Tennessee's testing and teacher evaluation tribulations have already been covered here by Michael Winerip.
Teachers in the state who work in grades or classes that do not have standardized tests must choose another grade or class that does have standardized tests for their evaluation.
Thus "Math specialists can be evaluated by their school’s English scores, music teachers by the school’s writing scores. "
It's kinda like Vegas on the Mississippi - spin the wheel, win a "highly effective" evaluation for the year! Oh, sorry - you hit red, you're "highly ineffective" for the year!
But it's worse than that. Administrators have to observe teachers at least four time a year, and
Have a pre-observation conference with each teacher (which takes 20 minutes), observe the teacher for a period (50 minutes), conduct a post-observation conference (20 minutes), and fill out a rubric with 19 variables and give teachers a score from 1 to 5 (40 minutes).
The result in Tennessee has been disastrous so far and morale is "in the toilet." As one principal in the state put it:
The new state policies put everyone under stress, are divisive and suck the joy out of a building.
Today, in his last column on education, Winerip looks at the FCAT mess in Florida, where the state "toughened the standards" but didn't change the scoring system.
Passing rates plummeted.
Students who scored high enough on Advanced Placement exams still couldn't get a proficient score on the FCAT.
So what did the state do?
Did they live with their "toughened standards" and soaring failure rates.
Nope - they lowered the score needed for a proficiency rate after the fact and scores soared once again.
Now the state's testing system is the laughing stock of the nation - and that's saying something, considering the problems NYSED Commissioner John King and Regents Chancellor Merryl Tisch have had with their Pearson/Pineapple tests here in New York.
Pay close attention to this nonsense in both Tennessee and Florida, because the same kind of arrogant, clueless education reformers are running the show here in NY State as in those two southern states.
King, Tisch, the NYSED and the governor claim the new teacher evaluation system and tests based on the new Common Core State Standards in New York will be "state of the art," "scientific," and "objective."
But as we have seen this year with Pearson's tests - many of which had questions with no right answers, or questions with too many right answers, or questions that didn't make sense, or passages that didn't make sense or translations that didn't make sense - there is nothing "state of the art," "scientific," or "objective" about these tests or the evaluation system built around them.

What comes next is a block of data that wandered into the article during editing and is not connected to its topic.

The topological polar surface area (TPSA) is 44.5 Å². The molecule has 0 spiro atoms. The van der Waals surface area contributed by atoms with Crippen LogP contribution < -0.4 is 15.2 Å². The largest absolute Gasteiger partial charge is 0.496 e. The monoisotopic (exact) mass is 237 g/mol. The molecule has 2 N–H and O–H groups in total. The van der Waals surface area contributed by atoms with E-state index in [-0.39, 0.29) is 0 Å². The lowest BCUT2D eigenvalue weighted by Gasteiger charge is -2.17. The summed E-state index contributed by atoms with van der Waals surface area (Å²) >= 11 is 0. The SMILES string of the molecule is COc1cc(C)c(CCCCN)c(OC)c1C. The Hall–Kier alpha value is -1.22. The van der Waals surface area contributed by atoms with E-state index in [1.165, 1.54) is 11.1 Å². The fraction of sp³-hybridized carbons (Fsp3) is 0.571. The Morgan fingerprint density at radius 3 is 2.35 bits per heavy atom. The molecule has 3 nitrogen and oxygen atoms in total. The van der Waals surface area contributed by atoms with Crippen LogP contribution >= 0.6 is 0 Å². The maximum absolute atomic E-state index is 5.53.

And the geniuses at the NYSED and the Regents still haven't rolled out the VAM (value-added measurement) they plan to use on teachers yet as part of their "accountability mechanism."
In NYC, the ELA VAM had a median margin of error of 52% and a maximum margin of error of 87%.
NY State's VAM doesn't hold much more promise than the one used in NYC.
Also, they haven't quite figured out how to handle teachers who teach subjects without standardized tests.
Maybe they can play Vegas on the Hudson and use something like Tennessee's system!
They also haven't quite figured out what to do with high school teacher evaluations either, where teachers only have students for 4.5 months before the state exams are given.
Can you evaluate a teacher on 4.5 months of teaching using the test at the end of the semester? Or the end of the year? Or can those evaluations be challenged since some other teacher had the kids in the first part of the year?
Who knows? John King certainly doesn't, and neither does Merryl Tisch, but neither one of these officials care about that.
They're too busy defending themselves over the Pearson mess and attacking anybody who criticizes the state exams and their handling of them as opponents to accountability.
But the mess we have seen in Tennessee and the mess we have seen in Florida are coming here next, because the same half-baked systems they put in place there are being put in place in NY State.
King and Tisch can attack the critiques of their "accountability systems" all they want.
When the systems put in place are absurd and harmful, when the people overseeing these systems are incompetent at best, dishonest at worst, the outcome is going to be pretty, pretty bad.
It's a shame Winerip won't be on the education beat to cover the King and Tisch mess to come.
That's probably not an accident that Winerip is off the education beat at such a crucial time when we need his critical eye and voice.